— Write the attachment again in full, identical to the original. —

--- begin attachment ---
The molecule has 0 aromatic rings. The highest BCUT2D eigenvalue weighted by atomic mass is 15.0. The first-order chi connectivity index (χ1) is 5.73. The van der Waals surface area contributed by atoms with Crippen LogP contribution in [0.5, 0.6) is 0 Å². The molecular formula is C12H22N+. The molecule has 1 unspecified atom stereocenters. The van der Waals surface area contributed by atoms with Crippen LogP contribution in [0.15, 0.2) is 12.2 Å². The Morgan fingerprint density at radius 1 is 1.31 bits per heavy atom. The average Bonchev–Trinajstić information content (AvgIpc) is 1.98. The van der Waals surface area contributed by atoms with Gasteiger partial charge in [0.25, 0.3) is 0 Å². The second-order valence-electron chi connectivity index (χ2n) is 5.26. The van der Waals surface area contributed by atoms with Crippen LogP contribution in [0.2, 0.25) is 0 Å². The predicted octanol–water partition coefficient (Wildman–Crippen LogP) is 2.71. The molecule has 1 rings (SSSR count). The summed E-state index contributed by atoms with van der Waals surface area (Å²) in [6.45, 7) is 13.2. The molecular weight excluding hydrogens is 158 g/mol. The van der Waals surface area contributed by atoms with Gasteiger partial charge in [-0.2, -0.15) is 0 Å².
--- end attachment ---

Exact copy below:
The molecule has 0 aromatic rings. The highest BCUT2D eigenvalue weighted by atomic mass is 15.0. The first-order chi connectivity index (χ1) is 5.73. The van der Waals surface area contributed by atoms with Crippen LogP contribution in [0.5, 0.6) is 0 Å². The molecular formula is C12H22N+. The molecule has 1 unspecified atom stereocenters. The van der Waals surface area contributed by atoms with Crippen LogP contribution in [0.15, 0.2) is 12.2 Å². The Morgan fingerprint density at radius 1 is 1.31 bits per heavy atom. The average Bonchev–Trinajstić information content (AvgIpc) is 1.98. The van der Waals surface area contributed by atoms with Gasteiger partial charge in [0.25, 0.3) is 0 Å². The second-order valence-electron chi connectivity index (χ2n) is 5.26. The van der Waals surface area contributed by atoms with Crippen LogP contribution in [0.2, 0.25) is 0 Å². The predicted octanol–water partition coefficient (Wildman–Crippen LogP) is 2.71. The molecule has 1 rings (SSSR count). The summed E-state index contributed by atoms with van der Waals surface area (Å²) in [6.45, 7) is 13.2. The molecular weight excluding hydrogens is 158 g/mol. The van der Waals surface area contributed by atoms with Gasteiger partial charge in [-0.2, -0.15) is 0 Å².